Heat treatment of steel is essentially processing to increase the hardness, durability, and usefulness of the metal. To achieve this result, the steel used must have a certain proportion of alloying elements so that hardening and tempering occur as the various elements are heated and cooled under controlled conditions. The chemical elements involved are the atoms of the metals which make up the steel itself and the atoms of carbon, which are suspended in the steel, but are not mixed with the metal atoms. The bonding of the metal atoms with the carbon atoms forms metal carbides and this is what changes the character of the steel and improves the steel for certain uses.
Most steel is purchased in its softest state, or what is known as the annealed state. Since this is the softest state, it is also the best state for machining steel. Once the machining has been done, however, it is often desirable to make the steel harder and more durable. To accomplish this, heat is used and this is where heat treatment begins.
Each steel has a critical temperature range, which is the temperature at which the steel goes into solid solution. Chemically, this is where the atoms of the metals and the atoms of carbon in the steel mix freely and ultimately bond together. Lower critical temperature is the heat at which this process begins. Upper critical temperature is the heat which must be reached to ensure that the process has been completed. The steel is actually heated to a temperature slightly above upper critical temperature. Depending on the analysis of the steel, this temperature will usually range from 1500° to 2300° Fahrenheit. Steel that is heated to the critical temperature is called austenite or is in the austenitic state.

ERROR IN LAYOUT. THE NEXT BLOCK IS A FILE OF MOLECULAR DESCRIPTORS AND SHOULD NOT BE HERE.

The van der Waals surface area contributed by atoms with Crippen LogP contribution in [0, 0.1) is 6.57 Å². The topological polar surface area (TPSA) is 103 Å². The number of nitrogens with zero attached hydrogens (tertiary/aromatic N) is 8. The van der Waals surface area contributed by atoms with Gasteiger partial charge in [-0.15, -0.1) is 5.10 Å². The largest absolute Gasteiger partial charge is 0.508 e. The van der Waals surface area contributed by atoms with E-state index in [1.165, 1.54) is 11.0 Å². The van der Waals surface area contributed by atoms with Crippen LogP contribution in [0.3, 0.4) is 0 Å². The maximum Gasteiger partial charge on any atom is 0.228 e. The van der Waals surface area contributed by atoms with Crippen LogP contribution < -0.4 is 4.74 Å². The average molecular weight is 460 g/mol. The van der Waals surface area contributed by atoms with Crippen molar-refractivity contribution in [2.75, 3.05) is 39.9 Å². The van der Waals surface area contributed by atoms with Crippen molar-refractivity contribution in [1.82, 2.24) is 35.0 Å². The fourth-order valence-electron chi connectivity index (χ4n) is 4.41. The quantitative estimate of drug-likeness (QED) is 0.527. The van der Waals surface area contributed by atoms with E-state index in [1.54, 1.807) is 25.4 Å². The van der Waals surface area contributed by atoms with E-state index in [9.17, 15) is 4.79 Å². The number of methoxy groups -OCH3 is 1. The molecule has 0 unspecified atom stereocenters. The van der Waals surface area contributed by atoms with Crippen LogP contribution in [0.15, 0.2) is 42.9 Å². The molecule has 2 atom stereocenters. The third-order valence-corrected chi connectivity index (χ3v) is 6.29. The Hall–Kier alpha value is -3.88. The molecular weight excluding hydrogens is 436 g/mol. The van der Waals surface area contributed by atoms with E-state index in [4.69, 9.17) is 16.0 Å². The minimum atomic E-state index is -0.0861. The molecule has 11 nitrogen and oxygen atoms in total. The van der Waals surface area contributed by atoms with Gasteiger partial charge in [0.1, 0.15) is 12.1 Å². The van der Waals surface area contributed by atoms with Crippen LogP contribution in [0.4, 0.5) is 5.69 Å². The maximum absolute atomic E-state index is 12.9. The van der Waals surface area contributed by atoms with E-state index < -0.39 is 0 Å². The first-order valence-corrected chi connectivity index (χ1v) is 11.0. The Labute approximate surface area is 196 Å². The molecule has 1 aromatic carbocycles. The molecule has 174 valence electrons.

Just as heating to the proper temperature is crucial to the success of the heat treatment process, cooling at the proper rate is also essential. If the atoms which are bonded together during the process of heating are not cooled properly, they will not stay bonded, and the desirable properties of the steel will be lost. Steel which has been heated to upper critical temperature (austenite) is cooled under controlled conditions using various cooling media such as oil, water, or air. Once steel has been cooled under proper conditions, it is called martensite or is in the martensitic state.
Steel that has been treated and cooled as described above (martensite) is very hard and brittle until it undergoes another process called tempering. The tempering process is simply reheating the steel to a temperature which is always lower than the lower critical temperature. This toughens and usually softens the steel. Some steels require one temper; other require two or sometimes three tempers to fully temper the brittle martensite.
Steels that have been subjected to the above procedures have been fully heat treated. This provides steel tools that are optimally useful in manufacturing.